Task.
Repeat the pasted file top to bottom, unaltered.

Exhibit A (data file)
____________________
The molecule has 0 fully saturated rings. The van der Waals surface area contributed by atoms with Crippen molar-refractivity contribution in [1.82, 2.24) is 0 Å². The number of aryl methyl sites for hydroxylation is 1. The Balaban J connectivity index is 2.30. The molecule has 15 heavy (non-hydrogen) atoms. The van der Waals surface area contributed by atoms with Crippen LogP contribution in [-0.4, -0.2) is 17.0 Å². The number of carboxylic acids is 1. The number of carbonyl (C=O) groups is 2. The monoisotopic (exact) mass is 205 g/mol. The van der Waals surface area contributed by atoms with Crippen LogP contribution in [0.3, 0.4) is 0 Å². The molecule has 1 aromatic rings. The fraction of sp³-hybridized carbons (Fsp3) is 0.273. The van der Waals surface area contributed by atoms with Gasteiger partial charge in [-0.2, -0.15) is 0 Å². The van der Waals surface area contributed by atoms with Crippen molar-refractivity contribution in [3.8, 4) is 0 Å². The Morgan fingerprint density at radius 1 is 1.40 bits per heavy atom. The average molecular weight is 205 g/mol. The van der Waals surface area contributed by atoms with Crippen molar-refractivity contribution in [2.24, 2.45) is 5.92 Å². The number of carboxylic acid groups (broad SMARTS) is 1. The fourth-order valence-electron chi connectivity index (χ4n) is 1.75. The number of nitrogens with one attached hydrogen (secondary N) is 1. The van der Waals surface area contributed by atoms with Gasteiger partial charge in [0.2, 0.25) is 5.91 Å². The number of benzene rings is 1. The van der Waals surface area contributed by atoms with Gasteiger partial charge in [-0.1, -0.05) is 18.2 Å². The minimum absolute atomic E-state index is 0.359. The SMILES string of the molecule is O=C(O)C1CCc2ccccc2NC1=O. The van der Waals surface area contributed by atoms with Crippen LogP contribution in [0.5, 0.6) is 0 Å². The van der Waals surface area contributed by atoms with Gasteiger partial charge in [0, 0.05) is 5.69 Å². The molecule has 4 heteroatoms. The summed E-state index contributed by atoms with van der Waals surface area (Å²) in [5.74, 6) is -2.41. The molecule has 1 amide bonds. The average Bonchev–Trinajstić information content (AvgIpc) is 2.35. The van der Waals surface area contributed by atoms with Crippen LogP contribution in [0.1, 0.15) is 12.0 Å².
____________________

The molecule has 0 fully saturated rings. The van der Waals surface area contributed by atoms with Crippen molar-refractivity contribution in [1.82, 2.24) is 0 Å². The number of aryl methyl sites for hydroxylation is 1. The Balaban J connectivity index is 2.30. The molecule has 15 heavy (non-hydrogen) atoms. The van der Waals surface area contributed by atoms with Crippen LogP contribution in [-0.4, -0.2) is 17.0 Å². The number of carboxylic acids is 1. The number of carbonyl (C=O) groups is 2. The monoisotopic (exact) mass is 205 g/mol. The van der Waals surface area contributed by atoms with Crippen LogP contribution in [0.3, 0.4) is 0 Å². The molecule has 1 aromatic rings. The fraction of sp³-hybridized carbons (Fsp3) is 0.273. The van der Waals surface area contributed by atoms with Gasteiger partial charge in [-0.2, -0.15) is 0 Å². The van der Waals surface area contributed by atoms with Crippen molar-refractivity contribution in [3.8, 4) is 0 Å². The Morgan fingerprint density at radius 1 is 1.40 bits per heavy atom. The average molecular weight is 205 g/mol. The van der Waals surface area contributed by atoms with Crippen molar-refractivity contribution in [2.24, 2.45) is 5.92 Å². The number of carboxylic acid groups (broad SMARTS) is 1. The fourth-order valence-electron chi connectivity index (χ4n) is 1.75. The number of nitrogens with one attached hydrogen (secondary N) is 1. The van der Waals surface area contributed by atoms with Gasteiger partial charge in [0.2, 0.25) is 5.91 Å². The number of benzene rings is 1. The van der Waals surface area contributed by atoms with Gasteiger partial charge in [-0.1, -0.05) is 18.2 Å². The minimum absolute atomic E-state index is 0.359. The SMILES string of the molecule is O=C(O)C1CCc2ccccc2NC1=O. The van der Waals surface area contributed by atoms with Crippen LogP contribution in [0.5, 0.6) is 0 Å². The van der Waals surface area contributed by atoms with Gasteiger partial charge in [0, 0.05) is 5.69 Å². The molecule has 4 heteroatoms. The summed E-state index contributed by atoms with van der Waals surface area (Å²) in [5.74, 6) is -2.41. The molecule has 1 amide bonds. The average Bonchev–Trinajstić information content (AvgIpc) is 2.35. The van der Waals surface area contributed by atoms with Crippen LogP contribution in [0.1, 0.15) is 12.0 Å².